Valley jobs: Perseverance key to tough times

Valley traders are doing it tough amid a traditionally quiet election time, a slow winter season and rising unemployment.

But Moe Traders Association secretary Susan Broadbent said businesses just had to ride the wave, with talk of transition and attracting big businesses signs of a positive future.

“We’re constantly asking people to shop local and we’ve just got to hang in there and ride through it,” Ms Broadbent said.

“It is a tough time, but there are a lot of positives.

“We have a few developments on the go here, so we are going to grow and we have got people, our groups and council, working with government to try and get bigger business here to create more jobs.”

Traralgon Chamber of Commerce president Darren Howe said the traders he had spoken with were not fairing well, particularly in the last three to four weeks.

He could not pinpoint just one influencing factor, but said “if people don’t have jobs, they don’t have money, they’re not going to be spending”.

He said about 10 people came into his Traralgon newsagency each week genuinely looking for work, but he wasn’t in a position to employ more people unless a staff member left.

Mr Howe is hopeful the $40 million State Government fund to diversify Latrobe Valley’s economy will help create more jobs, “so let’s use it”.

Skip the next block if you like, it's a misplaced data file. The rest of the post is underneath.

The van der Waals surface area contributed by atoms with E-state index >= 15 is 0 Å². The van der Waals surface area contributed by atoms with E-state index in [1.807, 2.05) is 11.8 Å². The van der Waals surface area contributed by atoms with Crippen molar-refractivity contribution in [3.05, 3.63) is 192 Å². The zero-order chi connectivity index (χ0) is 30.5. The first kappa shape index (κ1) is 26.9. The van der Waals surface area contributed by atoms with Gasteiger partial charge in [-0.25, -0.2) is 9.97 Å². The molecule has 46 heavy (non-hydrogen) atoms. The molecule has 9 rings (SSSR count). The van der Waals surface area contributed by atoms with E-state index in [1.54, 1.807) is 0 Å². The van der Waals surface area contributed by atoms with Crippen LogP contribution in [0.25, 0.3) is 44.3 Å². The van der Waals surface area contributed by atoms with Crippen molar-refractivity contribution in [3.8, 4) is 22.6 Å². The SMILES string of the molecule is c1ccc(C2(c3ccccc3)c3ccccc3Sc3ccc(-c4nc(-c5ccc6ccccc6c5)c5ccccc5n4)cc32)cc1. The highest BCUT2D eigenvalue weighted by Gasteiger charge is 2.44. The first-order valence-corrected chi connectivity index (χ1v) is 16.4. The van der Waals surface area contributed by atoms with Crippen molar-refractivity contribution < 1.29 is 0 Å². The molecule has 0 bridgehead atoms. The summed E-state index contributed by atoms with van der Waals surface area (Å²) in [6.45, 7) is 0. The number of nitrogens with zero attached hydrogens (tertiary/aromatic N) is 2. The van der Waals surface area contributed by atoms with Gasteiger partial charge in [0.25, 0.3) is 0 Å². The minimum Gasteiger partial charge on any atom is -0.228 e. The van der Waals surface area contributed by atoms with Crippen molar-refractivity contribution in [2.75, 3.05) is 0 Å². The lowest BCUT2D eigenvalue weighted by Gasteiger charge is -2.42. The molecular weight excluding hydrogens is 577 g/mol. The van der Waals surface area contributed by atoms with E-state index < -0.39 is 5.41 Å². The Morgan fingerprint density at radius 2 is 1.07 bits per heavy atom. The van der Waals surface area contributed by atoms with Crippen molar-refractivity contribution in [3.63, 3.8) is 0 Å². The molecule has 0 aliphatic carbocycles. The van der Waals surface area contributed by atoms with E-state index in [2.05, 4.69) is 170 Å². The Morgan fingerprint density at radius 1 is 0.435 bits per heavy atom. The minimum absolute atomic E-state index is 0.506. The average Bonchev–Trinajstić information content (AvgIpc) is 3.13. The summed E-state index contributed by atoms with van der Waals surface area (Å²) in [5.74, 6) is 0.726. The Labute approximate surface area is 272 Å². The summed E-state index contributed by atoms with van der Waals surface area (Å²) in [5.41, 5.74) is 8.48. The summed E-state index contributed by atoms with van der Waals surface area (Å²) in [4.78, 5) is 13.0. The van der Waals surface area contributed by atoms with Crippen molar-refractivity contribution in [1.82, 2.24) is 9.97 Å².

Likewise, Morwell trader Shane Dunn said a funding injection into the area would help create jobs.

His Tarwin Street bike shop employs four people and takes in about two to three work experience students each year.

Mr Dunn said he’d be struggling if he relied on Morwell foot traffic alone, but fortunately a steady flow of customers travelled from across Gippsland.

The rising unemployment rate is not a surprise for Mr Dunn, who has lived in the Valley his entire life and is taking notice of changing industries.

He says he wants to keep his family where he, himself, grew up, but isn’t sure about staying where there are few opportunities.

“I’m an hour away from the snow, I’m an hour away from the beach, I’m an hour away from the city and it’s not a bad place here, I don’t mind it,” he said.

“But if there’s no work here for my family, for my kids that are growing up… do I leave my kids here with no opportunity?

“Or do I move away to an area where the unemployment rate is low and business is thriving and the Federal Government’s spending?”